Psychiatric aspects of homicide

Acta Psychiatr Scand. 1981 Nov;64(5):363-72. doi: 10.1111/j.1600-0447.1981.tb00795.x.


Homicide is frequently associated with mental illness and suicide. The present study is an investigation of all known homicide incidents in Iceland during the past 80 years (1900-1979). There were 45 homicide incidents, involving 52 victims and 47 offenders. One-third of the perpetrators were either psychotic, mentally subnormal, or committed suicide. A further one-third were diagnosed as personality disordered, alcoholic, drug dependent or neurotic. A substantial proportion of the offenders suffered from fairly marked physical disabilities, and the mentally ill were significantly more frequently afflicted by such defects. Over 60% of the offenders and 50% of the victims were under the influence of alcohol at the material time. The findings are generally consistent with those of previous psychiatric studies of homicide.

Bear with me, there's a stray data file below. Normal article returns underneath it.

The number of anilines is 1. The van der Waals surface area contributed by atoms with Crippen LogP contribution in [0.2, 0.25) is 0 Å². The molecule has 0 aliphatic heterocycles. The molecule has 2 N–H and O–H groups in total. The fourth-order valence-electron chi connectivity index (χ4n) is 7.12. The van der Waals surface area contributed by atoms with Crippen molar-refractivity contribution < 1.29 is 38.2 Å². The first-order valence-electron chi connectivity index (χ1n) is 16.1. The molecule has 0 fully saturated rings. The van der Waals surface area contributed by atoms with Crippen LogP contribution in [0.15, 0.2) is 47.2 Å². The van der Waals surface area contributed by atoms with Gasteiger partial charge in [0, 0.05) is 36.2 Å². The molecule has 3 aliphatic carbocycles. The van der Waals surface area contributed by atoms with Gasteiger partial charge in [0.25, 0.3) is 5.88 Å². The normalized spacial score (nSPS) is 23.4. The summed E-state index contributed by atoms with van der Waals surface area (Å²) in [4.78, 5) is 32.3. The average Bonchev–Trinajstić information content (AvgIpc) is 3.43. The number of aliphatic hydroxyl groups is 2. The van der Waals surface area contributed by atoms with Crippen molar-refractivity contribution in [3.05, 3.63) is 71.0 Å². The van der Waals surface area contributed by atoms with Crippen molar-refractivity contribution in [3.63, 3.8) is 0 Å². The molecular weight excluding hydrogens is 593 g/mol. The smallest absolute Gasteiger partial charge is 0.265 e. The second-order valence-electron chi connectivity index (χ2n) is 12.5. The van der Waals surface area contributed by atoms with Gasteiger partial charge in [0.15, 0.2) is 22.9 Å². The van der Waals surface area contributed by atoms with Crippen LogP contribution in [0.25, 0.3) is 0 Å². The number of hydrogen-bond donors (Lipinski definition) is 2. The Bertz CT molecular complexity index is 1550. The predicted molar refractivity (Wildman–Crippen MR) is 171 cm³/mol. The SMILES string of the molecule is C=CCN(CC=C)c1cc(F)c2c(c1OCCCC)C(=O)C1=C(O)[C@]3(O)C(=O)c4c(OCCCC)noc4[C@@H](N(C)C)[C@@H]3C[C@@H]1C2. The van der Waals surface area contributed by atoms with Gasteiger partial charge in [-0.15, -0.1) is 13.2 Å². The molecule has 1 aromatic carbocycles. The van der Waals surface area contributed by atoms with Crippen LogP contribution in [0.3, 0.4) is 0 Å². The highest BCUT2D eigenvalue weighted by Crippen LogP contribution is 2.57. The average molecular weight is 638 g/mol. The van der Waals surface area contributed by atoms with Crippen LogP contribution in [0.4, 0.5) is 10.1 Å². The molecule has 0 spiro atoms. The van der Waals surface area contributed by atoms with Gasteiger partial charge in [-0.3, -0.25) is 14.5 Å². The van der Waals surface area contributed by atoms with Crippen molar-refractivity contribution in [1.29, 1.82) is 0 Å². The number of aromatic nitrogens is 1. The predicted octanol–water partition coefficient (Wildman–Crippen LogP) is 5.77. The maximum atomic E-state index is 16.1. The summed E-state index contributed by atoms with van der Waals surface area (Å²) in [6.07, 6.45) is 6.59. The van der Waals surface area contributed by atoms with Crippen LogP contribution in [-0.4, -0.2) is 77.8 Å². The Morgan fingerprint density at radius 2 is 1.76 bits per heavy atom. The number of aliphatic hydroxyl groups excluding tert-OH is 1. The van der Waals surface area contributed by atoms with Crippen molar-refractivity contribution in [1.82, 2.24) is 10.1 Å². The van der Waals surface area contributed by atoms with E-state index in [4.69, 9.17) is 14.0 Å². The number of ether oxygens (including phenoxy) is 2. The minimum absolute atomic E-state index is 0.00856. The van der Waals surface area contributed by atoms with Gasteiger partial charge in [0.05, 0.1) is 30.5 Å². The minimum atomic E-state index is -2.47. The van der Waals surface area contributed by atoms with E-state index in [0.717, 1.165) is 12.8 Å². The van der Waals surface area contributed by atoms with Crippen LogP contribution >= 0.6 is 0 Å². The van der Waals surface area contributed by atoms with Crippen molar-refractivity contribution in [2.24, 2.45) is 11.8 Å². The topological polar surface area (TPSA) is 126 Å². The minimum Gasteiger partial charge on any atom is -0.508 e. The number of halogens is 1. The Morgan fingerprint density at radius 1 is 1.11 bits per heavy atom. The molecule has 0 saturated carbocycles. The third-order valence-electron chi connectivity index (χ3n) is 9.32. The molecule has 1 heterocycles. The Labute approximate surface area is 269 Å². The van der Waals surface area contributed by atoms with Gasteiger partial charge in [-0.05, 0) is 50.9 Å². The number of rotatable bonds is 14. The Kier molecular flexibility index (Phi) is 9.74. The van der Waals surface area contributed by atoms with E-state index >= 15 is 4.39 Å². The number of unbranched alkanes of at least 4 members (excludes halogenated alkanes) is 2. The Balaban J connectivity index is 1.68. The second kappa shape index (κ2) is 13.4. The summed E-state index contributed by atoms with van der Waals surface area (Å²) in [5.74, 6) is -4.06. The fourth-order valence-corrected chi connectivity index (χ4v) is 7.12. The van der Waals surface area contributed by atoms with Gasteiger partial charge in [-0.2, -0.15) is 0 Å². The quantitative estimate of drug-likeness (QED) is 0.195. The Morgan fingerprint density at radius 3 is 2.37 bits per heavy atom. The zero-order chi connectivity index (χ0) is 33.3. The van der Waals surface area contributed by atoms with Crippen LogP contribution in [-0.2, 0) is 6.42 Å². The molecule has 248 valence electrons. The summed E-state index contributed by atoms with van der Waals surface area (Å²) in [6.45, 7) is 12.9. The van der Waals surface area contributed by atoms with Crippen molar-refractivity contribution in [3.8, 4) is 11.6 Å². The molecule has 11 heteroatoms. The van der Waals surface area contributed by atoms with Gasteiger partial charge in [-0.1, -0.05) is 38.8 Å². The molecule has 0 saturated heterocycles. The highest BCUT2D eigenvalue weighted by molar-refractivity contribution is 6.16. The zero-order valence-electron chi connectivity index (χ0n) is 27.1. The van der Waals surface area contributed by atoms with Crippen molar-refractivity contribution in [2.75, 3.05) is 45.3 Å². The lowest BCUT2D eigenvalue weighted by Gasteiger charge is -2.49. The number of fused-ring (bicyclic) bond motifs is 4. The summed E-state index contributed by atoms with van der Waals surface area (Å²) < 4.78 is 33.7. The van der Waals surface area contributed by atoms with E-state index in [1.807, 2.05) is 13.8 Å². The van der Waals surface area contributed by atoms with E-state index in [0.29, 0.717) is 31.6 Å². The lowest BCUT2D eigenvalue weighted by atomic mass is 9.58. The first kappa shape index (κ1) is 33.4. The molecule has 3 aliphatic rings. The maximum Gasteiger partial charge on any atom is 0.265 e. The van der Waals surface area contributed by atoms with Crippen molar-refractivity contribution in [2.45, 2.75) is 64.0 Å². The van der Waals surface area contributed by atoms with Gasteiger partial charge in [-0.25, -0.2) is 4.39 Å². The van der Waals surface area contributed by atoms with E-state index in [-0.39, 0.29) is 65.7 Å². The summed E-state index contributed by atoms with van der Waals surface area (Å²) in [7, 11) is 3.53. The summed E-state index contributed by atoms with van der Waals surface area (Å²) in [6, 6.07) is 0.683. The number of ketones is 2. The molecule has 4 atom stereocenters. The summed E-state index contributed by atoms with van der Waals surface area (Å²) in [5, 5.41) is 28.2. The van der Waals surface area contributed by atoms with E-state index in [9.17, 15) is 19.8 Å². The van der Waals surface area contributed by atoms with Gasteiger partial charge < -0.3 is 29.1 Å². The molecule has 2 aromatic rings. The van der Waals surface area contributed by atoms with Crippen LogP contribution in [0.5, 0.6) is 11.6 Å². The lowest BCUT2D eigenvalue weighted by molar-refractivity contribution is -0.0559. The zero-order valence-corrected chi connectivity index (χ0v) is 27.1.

Publication types

  • Research Support, Non-U.S. Gov't

MeSH terms

  • Adult
  • Age Factors
  • Alcoholism / psychology
  • Female
  • Forensic Psychiatry*
  • Homicide*
  • Humans
  • Iceland
  • Male
  • Mental Disorders / psychology
  • Sex Factors
  • Substance-Related Disorders / psychology
  • Suicide / psychology